How the Right Lost Its Mind and Embraced Donald Trump

Illustration by Alex Fine

This is a painful story for me to write.

For a quarter of a century, I was a major part of the conservative movement. But like many on the right, in the wake of Donald Trump's victory I had to ask some uncomfortable questions. The 2016 presidential campaign was a brutal, disillusioning slog, and there came a moment when I realized that conservatives had created an alternate reality bubble—one that I had helped shape.

During the 2016 election, conservatives turned on the principles that had once animated them. Somehow a movement based on real ideas—such as economic freedom and limited government—had devolved into a tribe that valued neither principle nor truth; luminaries such as Edmund Burke and William F. Buckley Jr. had been replaced by media clowns such as Ann Coulter and Milo Yiannopoulos. Icons such as Ronald Reagan—with his optimism and geniality—had been supplanted by the dark, erratic narcissism of Donald Trump. Gradualism, expertise and prudence—the values that once were taken for granted among conservatives—were replaced by polls and ratings spikes, as the right allowed liberal overreach in the Obama era to blind them to the crackpots and bigots in their midst.

Some have argued that the election was a binary choice, that Hillary Clinton had to be defeated by any means. I share many of their concerns about Clinton, but the price was ruinous. The right's electoral victory has not wiped away its sins. It has magnified them, and the problems that were exposed during the 2016 campaign haven't disappeared. Success does not necessarily imply virtue or sanity. Kings can be both mad and bad, and the courtiers are usually loath to point out the obvious—just look at Caligula or Kim Jong Un.

Today, with Trump in office, the problems of the right are the problems of all Americans. And the worst part of it is that we—conservatives—did this to ourselves.

Donald Trump is the president we deserve.

Off the Wall

There was a time when we deserved better. And had it too.

On June 12, 1987, President Reagan was in West Berlin to deliver a powerful message to the evil empire, the USSR. His Soviet counterpart, Mikhail Gorbachev, had branded himself as a benign peacemaker, and Reagan wanted him to prove it. More than two decades earlier, East German Communists had erected the Berlin Wall to keep defectors from fleeing the eastern part of the city, and the barrier remained, physically and symbolically dividing the two sides. With two panes of bulletproof glass separating him from a crowd of roughly 20,000, Reagan stood with East Berlin's Brandenburg Gate behind him and uttered the words that have come to define part of the greatness of his presidency. "If you seek peace," Reagan said, "come here, to this gate. Mr. Gorbachev, tear down this wall."

The speech was vintage Reagan. His words championed freedom and unity, capitalism and strength. He saw America as "a shining city upon a hill," as he put it in a later speech, an ebullient description that captured the source of his popularity. And though he personified much of what conservatives loved about America—our positivity, grit and determination—Reaganism was always about the country, not the man. He was our president, not our "dear leader."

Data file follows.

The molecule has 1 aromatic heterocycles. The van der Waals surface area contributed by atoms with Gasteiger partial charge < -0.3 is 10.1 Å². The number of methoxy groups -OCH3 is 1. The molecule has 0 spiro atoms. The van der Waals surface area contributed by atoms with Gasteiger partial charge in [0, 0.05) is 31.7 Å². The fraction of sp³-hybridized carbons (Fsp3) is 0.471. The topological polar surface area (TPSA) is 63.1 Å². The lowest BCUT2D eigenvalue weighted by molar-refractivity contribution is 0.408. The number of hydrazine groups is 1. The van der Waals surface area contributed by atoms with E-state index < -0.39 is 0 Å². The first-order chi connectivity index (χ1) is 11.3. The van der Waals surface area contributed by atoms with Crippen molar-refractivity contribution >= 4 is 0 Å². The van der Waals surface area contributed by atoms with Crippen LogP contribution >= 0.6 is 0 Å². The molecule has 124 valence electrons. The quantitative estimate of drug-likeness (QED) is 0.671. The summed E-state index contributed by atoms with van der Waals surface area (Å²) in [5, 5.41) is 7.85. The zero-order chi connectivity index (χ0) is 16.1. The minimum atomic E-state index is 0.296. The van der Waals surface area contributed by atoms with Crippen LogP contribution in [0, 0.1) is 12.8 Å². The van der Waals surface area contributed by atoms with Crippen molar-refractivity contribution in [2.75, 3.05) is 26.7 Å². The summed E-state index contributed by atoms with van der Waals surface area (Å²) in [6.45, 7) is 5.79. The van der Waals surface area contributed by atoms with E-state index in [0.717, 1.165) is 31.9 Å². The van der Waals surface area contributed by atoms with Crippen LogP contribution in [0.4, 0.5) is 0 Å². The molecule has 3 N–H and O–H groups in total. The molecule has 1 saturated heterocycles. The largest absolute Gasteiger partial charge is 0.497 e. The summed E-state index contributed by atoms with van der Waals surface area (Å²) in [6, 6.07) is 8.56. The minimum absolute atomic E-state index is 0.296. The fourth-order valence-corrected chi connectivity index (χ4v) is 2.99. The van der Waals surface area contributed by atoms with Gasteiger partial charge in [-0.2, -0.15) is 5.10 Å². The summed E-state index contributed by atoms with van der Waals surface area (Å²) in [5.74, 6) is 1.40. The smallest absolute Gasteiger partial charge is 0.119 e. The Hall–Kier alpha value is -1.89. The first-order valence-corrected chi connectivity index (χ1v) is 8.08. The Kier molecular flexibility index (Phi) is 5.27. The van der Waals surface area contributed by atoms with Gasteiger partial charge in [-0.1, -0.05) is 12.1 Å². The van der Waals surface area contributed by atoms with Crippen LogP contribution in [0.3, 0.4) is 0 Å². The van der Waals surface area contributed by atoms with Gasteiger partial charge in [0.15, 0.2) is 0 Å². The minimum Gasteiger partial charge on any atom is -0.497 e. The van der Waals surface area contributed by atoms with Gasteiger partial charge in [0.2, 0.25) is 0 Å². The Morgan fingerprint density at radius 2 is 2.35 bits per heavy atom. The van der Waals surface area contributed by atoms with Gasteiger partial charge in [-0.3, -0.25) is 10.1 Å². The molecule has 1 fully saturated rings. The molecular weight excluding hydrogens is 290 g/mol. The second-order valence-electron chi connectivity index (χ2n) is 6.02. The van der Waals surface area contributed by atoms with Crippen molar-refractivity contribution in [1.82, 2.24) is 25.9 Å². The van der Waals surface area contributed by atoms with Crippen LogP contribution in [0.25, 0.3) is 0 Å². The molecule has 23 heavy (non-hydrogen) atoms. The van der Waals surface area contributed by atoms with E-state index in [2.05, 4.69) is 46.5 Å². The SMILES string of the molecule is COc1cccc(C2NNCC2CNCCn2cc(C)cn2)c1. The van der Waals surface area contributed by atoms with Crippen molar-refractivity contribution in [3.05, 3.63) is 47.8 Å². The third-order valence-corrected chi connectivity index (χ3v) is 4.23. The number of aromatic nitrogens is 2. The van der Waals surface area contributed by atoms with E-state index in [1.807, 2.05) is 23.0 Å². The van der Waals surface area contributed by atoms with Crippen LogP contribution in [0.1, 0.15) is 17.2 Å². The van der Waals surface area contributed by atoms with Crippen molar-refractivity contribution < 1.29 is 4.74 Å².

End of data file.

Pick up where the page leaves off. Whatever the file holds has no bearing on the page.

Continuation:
Almost three decades after Reagan's speech in Berlin, Trump delivered a very different message in Manhattan. On June 16, 2015, he made a dramatic entrance at Trump Tower, descending into the lobby on an escalator to the sounds of Neil Young's "Rockin' in the Free World." And with the cameras rolling, the reality-TV star announced he was running for president. The country was in real trouble, he said, in part, because Mexicans are sneaking across the border. "They're bringing drugs," he snarled. "They're bringing crime! They're rapists!" There was only one solution, Trump explained: "I will build a great, great wall on our southern border. And I will have Mexico pay for that wall. Mark my words."

With anger and bravado, Trump had declared war against Reaganism (the Gipper had been pro-immigration too)—and some people loved the brash new candidate for it.

U.S. President Donald Trump signs two executive orders during a visit to the Department of Homeland Security with Vice President Mike Pence, Homeland Security Secretary John Kelly (R) and other officials January 25, 2017 in Washington, DC. Trump signed two executive orders related to domestic security and to begin the process of building a wall along the U.S.-Mexico border. Chip Somodevilla/Getty

This shift took many by surprise. In the 1980s, after Reagan became the face of the right, conservatives seemed like a united, monolithic force (especially to liberals who never really listened to what we had to say). The truth is, we have long been a jumble—a contentious collection of disparate, often querulous factions: libertarians, evangelicals, traditionalists, chamber of commerce types. As far back as the 1950s, there have been deep fissures in the movement. We called ourselves conservative, but supported the creative destruction of capitalism; we championed limited government, but also traditional values. We were the party of freedom, but also national security, law and order.

Over the past 50 years, conservative leaders had sought to knit together those ideological strands. It hasn't always been easy. In the 1960s, Buckley, the conservative author and founder of the National Review, went to war with both the far-right libertarian writer Ayn Rand and the extreme anti-Communist crackpots at the John Birch Society. Those divisions and others carried over into the Richard Nixon era in the 1970s. It wasn't until the early 1980s that Reagan managed to control these contradictions with a combination of charisma and competent governance.

Trump, however, exploited such divisions for his own gain. He tapped into something disturbing that we had ignored and perhaps nurtured—a shift from freedom to authoritarianism, from American "exceptionalism" to nativism and xenophobia. From his hard line on immigration and rebuttal of free trade to his strange fascination with Russian President Vladimir Putin, Trump represented a dramatic repudiation of the values that had once defined the movement.